When Patrick went to a media launch for a new smartphone in Dubai, the Gulf’s tourism and commercial hub, the expatriate never imagined that the evening would end in a police station.
After an enthusiastic embrace of the free bar that so often graces such marketing events, a verbal altercation with a taxi driver led to his arrest.
His contrite response to police questioning over his non-existent liquor licence — the official permission residents and visitors need to drink alcohol in the United Arab Emirates — helped secure his release after a night in the cells. A friend, who went through a similar experience, was “mouthy and aggressive”. He faced a different fate.
“They threw the book at him,” said Patrick, who declined to give his surname. “He went to court, paid a fine and left Dubai as soon as he got his passport back.”
Boozy brunches, high-end restaurants and seedy nightclubs have long formed part of Dubai’s allure for expatriates putting down roots in the conservative Gulf and tourists seeking winter sun. But for decades, consuming alcohol without a licence left people liable to a fine or jail term, generating headlines in the western press about legal jeopardy in Dubai.
Now, as part of a clutch of social and legal reforms designed to make life easier for the expatriates that dominate the population, alcohol is to be decriminalised.
“The government is not saying that drinking alcohol isn’t haram (forbidden) — they are saying this is between you and God, and we are not going to police this,” said one Emirati briefed on the legal amendments.
“This marks a shift towards a more civic society,” he added. “The justification for these changes is that to attract international talent here, we need to align to a global way of doing things.”
The UAE, an autocratic federal Sheikhdom, has long pitched itself as an outpost of tolerance in a region riven by religious extremism. With bold moves such as forging diplomatic ties with Israel, the country’s leadership has shown a determination to overturn age-old norms and tilt away from religiously oriented laws drafted in the 1970s.
And unlike other Gulf states that are encouraging the departure of expatriates to provide more jobs for nationals, the UAE is seeking to revive population growth after the economic toll of the pandemic triggered an exodus of hundreds of thousands of foreign workers.
With this in mind, more changes are planned. The UAE has expanded its programme of long-term visas for highly skilled foreigners, doctors and specialised degree holders in sectors such as artificial intelligence and epidemiology. Foreigners are to be allowed to own 100 per cent of onshore businesses, removing the need for nationals to hold a controlling stake, potentially boosting investment.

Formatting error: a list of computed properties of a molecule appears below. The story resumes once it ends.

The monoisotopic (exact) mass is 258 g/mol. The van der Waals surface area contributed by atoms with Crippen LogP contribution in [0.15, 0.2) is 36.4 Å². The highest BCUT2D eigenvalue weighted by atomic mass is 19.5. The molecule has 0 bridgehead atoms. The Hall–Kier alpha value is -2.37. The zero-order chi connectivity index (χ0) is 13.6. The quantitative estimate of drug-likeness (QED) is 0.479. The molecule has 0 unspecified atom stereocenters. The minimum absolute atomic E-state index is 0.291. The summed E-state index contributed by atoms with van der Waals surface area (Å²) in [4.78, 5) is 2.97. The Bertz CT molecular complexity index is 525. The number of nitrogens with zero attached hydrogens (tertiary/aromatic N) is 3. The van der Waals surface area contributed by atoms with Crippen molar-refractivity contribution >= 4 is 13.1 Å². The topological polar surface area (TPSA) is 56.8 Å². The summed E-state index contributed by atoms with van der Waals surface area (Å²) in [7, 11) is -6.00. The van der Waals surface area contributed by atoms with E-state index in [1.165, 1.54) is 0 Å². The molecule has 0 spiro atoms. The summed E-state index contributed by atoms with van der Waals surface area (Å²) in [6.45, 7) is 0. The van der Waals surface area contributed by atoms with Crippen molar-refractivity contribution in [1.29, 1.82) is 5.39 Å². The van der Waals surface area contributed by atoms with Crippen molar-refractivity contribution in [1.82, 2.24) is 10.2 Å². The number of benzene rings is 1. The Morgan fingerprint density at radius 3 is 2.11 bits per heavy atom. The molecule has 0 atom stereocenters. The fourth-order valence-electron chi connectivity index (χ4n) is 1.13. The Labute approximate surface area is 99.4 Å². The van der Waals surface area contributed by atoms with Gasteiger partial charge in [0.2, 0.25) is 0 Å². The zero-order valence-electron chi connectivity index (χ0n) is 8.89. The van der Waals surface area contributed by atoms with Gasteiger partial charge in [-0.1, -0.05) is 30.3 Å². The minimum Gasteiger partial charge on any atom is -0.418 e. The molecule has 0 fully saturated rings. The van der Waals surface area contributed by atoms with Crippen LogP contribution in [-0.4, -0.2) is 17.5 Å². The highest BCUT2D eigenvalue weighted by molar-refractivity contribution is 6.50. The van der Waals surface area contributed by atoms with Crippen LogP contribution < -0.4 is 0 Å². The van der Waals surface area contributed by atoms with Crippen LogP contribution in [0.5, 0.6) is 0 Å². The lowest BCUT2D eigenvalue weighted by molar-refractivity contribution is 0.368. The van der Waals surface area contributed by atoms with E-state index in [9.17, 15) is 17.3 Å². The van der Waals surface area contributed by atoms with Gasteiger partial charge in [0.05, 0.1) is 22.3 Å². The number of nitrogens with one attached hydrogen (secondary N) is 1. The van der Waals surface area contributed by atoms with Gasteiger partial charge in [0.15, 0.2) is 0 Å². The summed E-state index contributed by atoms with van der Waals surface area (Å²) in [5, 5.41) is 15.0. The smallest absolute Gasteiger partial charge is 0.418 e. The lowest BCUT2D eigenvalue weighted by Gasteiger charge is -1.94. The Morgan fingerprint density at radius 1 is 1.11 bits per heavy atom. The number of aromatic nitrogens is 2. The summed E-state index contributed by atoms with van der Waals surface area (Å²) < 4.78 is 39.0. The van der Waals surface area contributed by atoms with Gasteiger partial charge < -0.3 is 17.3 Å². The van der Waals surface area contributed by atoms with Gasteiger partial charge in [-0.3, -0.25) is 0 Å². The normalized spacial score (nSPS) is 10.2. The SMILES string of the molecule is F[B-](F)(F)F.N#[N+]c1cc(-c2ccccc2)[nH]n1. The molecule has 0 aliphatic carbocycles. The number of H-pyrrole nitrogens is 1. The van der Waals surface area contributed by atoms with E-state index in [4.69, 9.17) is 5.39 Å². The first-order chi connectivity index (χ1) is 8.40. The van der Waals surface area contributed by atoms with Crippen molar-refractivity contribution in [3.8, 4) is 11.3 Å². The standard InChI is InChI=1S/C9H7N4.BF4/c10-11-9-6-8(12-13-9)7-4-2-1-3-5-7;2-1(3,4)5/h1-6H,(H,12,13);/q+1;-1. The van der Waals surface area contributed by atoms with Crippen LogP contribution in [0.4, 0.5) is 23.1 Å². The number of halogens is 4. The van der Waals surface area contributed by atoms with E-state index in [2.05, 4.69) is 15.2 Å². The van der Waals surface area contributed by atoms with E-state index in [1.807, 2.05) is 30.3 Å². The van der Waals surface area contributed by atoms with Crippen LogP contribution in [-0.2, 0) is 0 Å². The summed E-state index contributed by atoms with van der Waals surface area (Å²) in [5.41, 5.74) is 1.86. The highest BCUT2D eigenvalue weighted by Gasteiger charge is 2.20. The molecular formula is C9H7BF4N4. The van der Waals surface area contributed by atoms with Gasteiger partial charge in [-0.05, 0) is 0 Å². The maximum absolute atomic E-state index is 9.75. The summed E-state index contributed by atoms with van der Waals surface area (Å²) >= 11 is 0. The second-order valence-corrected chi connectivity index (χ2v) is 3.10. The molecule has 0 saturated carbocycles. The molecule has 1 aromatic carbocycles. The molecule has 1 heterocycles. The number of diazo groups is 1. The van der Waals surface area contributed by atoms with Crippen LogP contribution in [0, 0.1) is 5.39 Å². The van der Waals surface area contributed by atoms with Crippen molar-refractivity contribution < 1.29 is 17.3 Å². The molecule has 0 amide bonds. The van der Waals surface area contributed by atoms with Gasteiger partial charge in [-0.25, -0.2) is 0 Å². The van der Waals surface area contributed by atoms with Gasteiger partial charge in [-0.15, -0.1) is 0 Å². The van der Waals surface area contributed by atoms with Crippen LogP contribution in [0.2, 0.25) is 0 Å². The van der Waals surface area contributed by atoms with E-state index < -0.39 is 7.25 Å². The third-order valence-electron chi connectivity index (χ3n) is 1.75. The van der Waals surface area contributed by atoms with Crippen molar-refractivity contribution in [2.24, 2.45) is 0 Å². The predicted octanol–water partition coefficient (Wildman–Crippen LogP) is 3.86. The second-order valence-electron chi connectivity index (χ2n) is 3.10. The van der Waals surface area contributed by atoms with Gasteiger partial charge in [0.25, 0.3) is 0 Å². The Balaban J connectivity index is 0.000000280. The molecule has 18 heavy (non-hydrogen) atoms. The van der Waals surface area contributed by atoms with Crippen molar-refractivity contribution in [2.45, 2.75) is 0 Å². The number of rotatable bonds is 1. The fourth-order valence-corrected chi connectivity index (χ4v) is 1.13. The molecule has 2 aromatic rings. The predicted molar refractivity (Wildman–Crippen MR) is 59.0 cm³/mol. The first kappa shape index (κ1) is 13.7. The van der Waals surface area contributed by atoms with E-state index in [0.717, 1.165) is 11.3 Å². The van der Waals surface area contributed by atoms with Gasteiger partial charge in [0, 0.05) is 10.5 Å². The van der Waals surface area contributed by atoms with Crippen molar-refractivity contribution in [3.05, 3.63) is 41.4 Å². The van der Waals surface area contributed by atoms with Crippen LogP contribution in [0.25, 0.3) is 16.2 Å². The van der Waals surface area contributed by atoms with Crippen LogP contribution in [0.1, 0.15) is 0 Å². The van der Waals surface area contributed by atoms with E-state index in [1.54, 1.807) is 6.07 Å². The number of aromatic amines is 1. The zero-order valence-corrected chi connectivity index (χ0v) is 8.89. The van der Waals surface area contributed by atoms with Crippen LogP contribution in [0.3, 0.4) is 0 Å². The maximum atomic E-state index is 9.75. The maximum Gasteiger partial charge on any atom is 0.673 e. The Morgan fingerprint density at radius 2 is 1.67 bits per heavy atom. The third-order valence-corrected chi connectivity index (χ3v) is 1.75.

“The recent changes modernising the local legal landscape for expats are likely to have a positive impact in attracting and retaining top talent,” said Catherine Workman, head of the Middle East for Pinsent Masons.
Other changes in some of the norms governing personal lives, such as making it legal for unmarried couples to live together, would also be welcomed by many, said Michael Rowlands, a partner in the family team at the UK’s JMW Solicitors, though questions remain. “At the moment, an unmarried woman who seeks medical treatment while pregnant runs the risk of being reported to the authorities for having extramarital sex and any child born out of wedlock is not recognised by the law,” he said.
Expatriates will also be able to use their home jurisdictions in family matters, something that is theoretically possible, but difficult in practice, say lawyers.
These shifts would also be a “game changer” for mothers, who could use English law to ask a judge for permission to leave the country permanently with their children, said Mr Rowlands. At present, a mother cannot apply to leave the country with her children without the father’s consent.
Applying overseas law could also favour the worse-off spouse in a divorce case, he added, meaning the region would “no longer be a haven for wealthy husbands”.
Other amendments, such as criminalising “honour” crimes against women who bring “shame” on to their families and decriminalising suicide, stand to benefit the minority national community.
And it is not just expatriates who will benefit from the decriminalisation of alcohol. In most Dubai pubs, those in national dress are asked to remove their traditional headscarf before being served alcohol. “Many come here and they mainly know the rules — they also cannot sit at the bar,” said Robyn, a bartender. “Sometimes they ask us to serve the drink in a tea cup.”
Some Emiratis, who make up only one in nine of the UAE population, have expressed concerns about the secularising reforms, fearing society is turning away from Islam. Others oppose any moves that cement the status and permanence of the majority expatriate population.
“Naturally, there are few religious and conservative segments in UAE society who are against these changes,” said Abdulkhaleq Abdulla, an Emirati professor of political science. “But most citizens trust government decisions and its determination to modernise the society.”
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